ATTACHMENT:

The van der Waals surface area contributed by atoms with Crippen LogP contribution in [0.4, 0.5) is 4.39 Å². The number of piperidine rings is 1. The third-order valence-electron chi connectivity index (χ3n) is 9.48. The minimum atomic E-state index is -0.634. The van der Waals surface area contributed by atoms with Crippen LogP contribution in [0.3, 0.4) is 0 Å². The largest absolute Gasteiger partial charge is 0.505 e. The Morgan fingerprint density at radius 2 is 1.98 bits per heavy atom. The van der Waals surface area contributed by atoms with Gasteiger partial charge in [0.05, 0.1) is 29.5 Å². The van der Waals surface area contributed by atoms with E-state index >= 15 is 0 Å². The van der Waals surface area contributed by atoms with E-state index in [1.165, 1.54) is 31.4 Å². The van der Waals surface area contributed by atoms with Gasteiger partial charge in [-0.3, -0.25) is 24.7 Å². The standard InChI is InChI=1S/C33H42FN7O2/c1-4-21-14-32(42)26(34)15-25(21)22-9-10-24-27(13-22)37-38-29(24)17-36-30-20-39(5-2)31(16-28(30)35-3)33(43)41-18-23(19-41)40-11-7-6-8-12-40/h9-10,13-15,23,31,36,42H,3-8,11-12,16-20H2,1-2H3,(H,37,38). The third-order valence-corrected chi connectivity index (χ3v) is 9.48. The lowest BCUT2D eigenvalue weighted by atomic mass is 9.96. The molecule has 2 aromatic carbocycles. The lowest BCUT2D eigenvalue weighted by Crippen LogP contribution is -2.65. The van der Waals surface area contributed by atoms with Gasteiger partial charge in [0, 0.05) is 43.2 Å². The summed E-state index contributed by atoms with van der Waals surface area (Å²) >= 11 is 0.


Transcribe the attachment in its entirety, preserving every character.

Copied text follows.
The van der Waals surface area contributed by atoms with Crippen LogP contribution in [0.4, 0.5) is 4.39 Å². The number of piperidine rings is 1. The third-order valence-electron chi connectivity index (χ3n) is 9.48. The minimum atomic E-state index is -0.634. The van der Waals surface area contributed by atoms with Crippen LogP contribution in [0.3, 0.4) is 0 Å². The largest absolute Gasteiger partial charge is 0.505 e. The Morgan fingerprint density at radius 2 is 1.98 bits per heavy atom. The van der Waals surface area contributed by atoms with Gasteiger partial charge in [0.05, 0.1) is 29.5 Å². The van der Waals surface area contributed by atoms with E-state index >= 15 is 0 Å². The van der Waals surface area contributed by atoms with E-state index in [1.165, 1.54) is 31.4 Å². The van der Waals surface area contributed by atoms with Gasteiger partial charge in [-0.3, -0.25) is 24.7 Å². The standard InChI is InChI=1S/C33H42FN7O2/c1-4-21-14-32(42)26(34)15-25(21)22-9-10-24-27(13-22)37-38-29(24)17-36-30-20-39(5-2)31(16-28(30)35-3)33(43)41-18-23(19-41)40-11-7-6-8-12-40/h9-10,13-15,23,31,36,42H,3-8,11-12,16-20H2,1-2H3,(H,37,38). The third-order valence-corrected chi connectivity index (χ3v) is 9.48. The lowest BCUT2D eigenvalue weighted by atomic mass is 9.96. The molecule has 2 aromatic carbocycles. The lowest BCUT2D eigenvalue weighted by Crippen LogP contribution is -2.65. The van der Waals surface area contributed by atoms with Gasteiger partial charge in [0, 0.05) is 43.2 Å². The summed E-state index contributed by atoms with van der Waals surface area (Å²) >= 11 is 0.